Should fossil fuel companies have a place in scientific research? Li-An Lim via Unsplash

The 2021 IPCC report made the scientific consensus on climate change clear: man-made climate crises pose a “code red for humanity”. Therefore, companies whose primary commercial activities are oil and gas extraction are flying in the face of broadly accepted environmental science. Climate research continues to affirm the need for radical action to mitigate environmental catastrophes and argues that fossil fuel companies like BP, Shell, and ExxonMobil need to drastically reinvent themselves in order to play a role in the economy of tomorrow. If science is declaring that the energy transition needs to happen immediately, why do the world’s largest investors in oil and gas continue to give millions in research money to top universities?

“Well curated PR is not enough to cover up the extent to which these companies have driven climate crises”

A brief scan of BP’s glossy website, complete with an aesthetically pleasing green colour scheme and a declaration on the homepage that the company supports a “rapid transition to net zero” would have you believe that fossil fuel giants are sincerely interested in implementing the findings of climate science. At first glance, this could seem like a logical explanation for why BP and Shell have given £19.7 million combined in research and philanthropic donations to the University of Cambridge over the last six years, all as part of what they describe as their apparent “ambitious plans, to do more, to go faster”.

There is however, perhaps unsurprisingly, a tricky relationship between appearance and reality. In the case of BP and Shell, there is a gaping, insurmountable gap between public statements and tangible commitments. Although both BP and Shell have stated their goal to become net zero companies by 2050, neither have medium or long-term plans to reduce emissions in a way that is compatible with the goal of limiting temperature rises to below 2° celsius globally. Virtually all oil and gas companies have plans to expand the extraction and exploitation of fossil fuels over the coming years, although this is in direct conflict with the International Energy Agency’s 2021 conclusion that no new fossil fuel projects could go ahead from 2022. BP, ExxonMobil and Shell all give millions in annual donations to the American Petroleum Institute, an American pressure group designed to protect oil interests in politics and to block progressive environmental measures.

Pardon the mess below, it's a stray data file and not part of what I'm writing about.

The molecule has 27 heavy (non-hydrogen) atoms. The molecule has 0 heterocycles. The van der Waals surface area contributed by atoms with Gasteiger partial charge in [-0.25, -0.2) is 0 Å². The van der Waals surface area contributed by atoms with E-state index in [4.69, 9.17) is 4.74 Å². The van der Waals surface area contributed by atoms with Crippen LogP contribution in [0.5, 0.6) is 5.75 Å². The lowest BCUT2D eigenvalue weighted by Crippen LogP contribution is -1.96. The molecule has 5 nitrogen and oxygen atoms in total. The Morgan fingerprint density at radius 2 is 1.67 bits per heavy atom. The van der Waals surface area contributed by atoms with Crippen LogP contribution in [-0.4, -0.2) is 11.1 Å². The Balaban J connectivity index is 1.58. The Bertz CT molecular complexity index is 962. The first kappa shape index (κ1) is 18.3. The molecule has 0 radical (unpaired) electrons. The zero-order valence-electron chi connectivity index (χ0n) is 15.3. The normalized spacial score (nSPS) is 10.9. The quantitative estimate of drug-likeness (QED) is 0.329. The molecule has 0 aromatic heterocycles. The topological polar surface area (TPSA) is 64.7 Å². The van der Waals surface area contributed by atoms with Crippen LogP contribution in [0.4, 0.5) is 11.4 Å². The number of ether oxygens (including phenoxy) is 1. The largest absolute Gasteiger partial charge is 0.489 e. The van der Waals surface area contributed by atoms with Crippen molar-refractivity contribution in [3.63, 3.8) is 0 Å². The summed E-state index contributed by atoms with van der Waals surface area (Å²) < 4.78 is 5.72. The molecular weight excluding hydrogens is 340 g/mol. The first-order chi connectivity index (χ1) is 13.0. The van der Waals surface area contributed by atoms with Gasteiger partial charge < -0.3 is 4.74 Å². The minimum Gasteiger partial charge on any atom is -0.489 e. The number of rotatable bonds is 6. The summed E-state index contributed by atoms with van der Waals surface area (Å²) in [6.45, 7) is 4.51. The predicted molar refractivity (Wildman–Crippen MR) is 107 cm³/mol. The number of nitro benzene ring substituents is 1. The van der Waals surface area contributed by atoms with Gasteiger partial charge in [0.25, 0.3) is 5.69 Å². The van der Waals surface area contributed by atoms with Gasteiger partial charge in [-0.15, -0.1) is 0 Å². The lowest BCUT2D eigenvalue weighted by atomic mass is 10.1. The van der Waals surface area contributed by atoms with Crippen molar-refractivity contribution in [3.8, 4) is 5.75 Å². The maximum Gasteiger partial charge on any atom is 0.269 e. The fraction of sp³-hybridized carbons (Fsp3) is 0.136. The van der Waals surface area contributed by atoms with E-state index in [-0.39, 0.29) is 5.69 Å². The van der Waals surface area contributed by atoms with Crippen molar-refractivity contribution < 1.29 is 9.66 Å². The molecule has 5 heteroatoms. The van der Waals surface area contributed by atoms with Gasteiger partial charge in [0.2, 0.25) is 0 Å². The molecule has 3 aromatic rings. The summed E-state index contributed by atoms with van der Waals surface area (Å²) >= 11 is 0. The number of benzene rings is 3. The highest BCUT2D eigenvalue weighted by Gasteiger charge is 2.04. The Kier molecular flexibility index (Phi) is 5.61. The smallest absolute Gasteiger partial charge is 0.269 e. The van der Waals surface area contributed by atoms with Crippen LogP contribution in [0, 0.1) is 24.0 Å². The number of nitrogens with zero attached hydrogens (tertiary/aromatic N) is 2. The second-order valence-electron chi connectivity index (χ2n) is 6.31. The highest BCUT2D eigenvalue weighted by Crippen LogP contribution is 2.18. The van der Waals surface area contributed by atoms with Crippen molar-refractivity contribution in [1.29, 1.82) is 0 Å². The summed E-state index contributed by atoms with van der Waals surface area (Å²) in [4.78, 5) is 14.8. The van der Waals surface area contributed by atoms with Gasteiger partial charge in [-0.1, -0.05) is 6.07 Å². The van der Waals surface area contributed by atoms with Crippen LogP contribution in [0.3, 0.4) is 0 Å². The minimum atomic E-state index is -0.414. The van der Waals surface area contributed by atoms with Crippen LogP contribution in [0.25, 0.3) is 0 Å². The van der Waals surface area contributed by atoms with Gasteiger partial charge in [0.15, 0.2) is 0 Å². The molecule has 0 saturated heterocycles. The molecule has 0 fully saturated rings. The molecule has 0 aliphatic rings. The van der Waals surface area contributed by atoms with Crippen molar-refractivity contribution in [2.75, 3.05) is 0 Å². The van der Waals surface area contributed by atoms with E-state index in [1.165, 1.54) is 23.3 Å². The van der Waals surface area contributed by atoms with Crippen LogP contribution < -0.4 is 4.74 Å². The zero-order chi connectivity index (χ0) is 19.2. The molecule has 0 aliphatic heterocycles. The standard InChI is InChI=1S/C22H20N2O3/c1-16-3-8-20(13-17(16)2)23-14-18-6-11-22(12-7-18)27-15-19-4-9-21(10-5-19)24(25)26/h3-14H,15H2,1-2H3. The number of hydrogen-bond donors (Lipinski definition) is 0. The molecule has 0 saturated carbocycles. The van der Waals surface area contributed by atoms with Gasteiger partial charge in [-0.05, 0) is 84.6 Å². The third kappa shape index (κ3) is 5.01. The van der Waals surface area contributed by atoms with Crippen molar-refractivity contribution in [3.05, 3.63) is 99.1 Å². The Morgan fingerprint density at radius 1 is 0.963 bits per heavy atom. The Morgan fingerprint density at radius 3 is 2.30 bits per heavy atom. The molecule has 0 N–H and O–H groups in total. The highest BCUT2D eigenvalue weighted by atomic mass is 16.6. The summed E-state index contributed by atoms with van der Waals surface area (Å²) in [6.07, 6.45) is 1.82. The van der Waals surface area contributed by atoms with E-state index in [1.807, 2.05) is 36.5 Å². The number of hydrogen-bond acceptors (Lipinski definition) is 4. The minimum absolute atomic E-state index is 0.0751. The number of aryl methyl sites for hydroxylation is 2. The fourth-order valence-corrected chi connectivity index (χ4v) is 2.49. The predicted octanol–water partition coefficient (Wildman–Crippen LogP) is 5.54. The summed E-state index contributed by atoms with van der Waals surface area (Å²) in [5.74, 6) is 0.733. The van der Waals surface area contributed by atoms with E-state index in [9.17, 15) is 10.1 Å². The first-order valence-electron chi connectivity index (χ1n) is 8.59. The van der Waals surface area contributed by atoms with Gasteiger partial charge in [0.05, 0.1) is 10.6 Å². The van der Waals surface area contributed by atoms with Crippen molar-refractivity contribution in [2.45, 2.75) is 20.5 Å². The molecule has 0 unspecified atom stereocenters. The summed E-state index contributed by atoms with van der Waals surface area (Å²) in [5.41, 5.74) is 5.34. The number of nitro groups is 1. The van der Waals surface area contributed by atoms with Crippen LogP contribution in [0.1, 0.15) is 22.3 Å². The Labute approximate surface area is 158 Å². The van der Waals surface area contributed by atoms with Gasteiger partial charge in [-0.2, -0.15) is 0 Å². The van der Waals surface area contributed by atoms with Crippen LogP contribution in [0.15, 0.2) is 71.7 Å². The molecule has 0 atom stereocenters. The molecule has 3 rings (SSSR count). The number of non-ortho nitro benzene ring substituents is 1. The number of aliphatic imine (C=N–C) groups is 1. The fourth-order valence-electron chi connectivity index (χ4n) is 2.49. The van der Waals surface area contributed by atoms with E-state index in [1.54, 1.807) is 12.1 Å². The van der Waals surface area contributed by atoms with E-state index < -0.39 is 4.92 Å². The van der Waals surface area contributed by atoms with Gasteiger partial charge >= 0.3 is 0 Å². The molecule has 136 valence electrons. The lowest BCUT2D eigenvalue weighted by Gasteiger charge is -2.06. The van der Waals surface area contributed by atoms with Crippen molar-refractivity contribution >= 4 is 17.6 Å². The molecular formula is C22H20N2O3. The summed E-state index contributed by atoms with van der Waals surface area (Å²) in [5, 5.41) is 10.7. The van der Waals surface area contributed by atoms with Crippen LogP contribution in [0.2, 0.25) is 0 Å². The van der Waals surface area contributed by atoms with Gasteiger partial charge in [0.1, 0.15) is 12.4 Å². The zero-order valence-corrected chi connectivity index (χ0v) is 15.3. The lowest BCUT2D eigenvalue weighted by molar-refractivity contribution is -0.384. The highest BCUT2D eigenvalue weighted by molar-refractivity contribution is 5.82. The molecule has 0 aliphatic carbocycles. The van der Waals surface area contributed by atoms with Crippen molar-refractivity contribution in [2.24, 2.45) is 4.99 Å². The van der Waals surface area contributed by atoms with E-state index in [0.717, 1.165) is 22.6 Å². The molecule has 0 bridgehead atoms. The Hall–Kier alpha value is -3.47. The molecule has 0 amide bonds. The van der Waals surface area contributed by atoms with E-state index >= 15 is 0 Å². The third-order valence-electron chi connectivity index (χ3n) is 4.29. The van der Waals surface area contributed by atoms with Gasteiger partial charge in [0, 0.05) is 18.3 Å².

Well curated PR is not enough to cover up the extent to which these companies have driven climate crises. As BP Executive Vice President Dev Sanyal clarified at the 2012 Petroleum Exploration Technology Exhibit, the big challenge for the fossil fuel industry is obtaining a “social licence to operate”. In other words, companies like BP recognise that they can’t continue with business as normal unless society broadly accepts what they do. This is the fundamental service that universities like Cambridge are providing to these companies. By taking their research money, even if the percentage of overall income to the university is negligible, higher educational institutions are affirming that the world’s biggest polluters have a legitimate role in the proliferation of scientific knowledge.